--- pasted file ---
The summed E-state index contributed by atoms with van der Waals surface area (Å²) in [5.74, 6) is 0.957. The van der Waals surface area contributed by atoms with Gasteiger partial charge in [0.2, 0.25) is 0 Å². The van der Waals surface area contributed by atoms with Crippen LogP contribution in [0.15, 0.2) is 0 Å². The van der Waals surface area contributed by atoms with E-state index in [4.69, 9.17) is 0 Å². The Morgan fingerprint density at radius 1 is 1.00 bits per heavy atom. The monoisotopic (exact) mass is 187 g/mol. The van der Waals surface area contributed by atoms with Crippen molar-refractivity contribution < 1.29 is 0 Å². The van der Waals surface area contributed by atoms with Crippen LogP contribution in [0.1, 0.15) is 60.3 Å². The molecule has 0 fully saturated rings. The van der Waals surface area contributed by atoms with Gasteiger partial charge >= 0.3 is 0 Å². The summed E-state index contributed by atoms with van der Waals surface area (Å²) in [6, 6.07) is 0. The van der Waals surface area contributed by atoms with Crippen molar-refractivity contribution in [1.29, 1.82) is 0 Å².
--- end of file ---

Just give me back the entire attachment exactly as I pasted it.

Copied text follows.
The summed E-state index contributed by atoms with van der Waals surface area (Å²) in [5.74, 6) is 0.957. The van der Waals surface area contributed by atoms with Gasteiger partial charge in [0.2, 0.25) is 0 Å². The van der Waals surface area contributed by atoms with Crippen LogP contribution in [0.15, 0.2) is 0 Å². The van der Waals surface area contributed by atoms with E-state index in [4.69, 9.17) is 0 Å². The Morgan fingerprint density at radius 1 is 1.00 bits per heavy atom. The monoisotopic (exact) mass is 187 g/mol. The van der Waals surface area contributed by atoms with Crippen molar-refractivity contribution < 1.29 is 0 Å². The van der Waals surface area contributed by atoms with Crippen LogP contribution in [0.1, 0.15) is 60.3 Å². The molecule has 0 fully saturated rings. The van der Waals surface area contributed by atoms with Gasteiger partial charge >= 0.3 is 0 Å². The summed E-state index contributed by atoms with van der Waals surface area (Å²) in [6, 6.07) is 0. The van der Waals surface area contributed by atoms with Crippen molar-refractivity contribution in [1.29, 1.82) is 0 Å².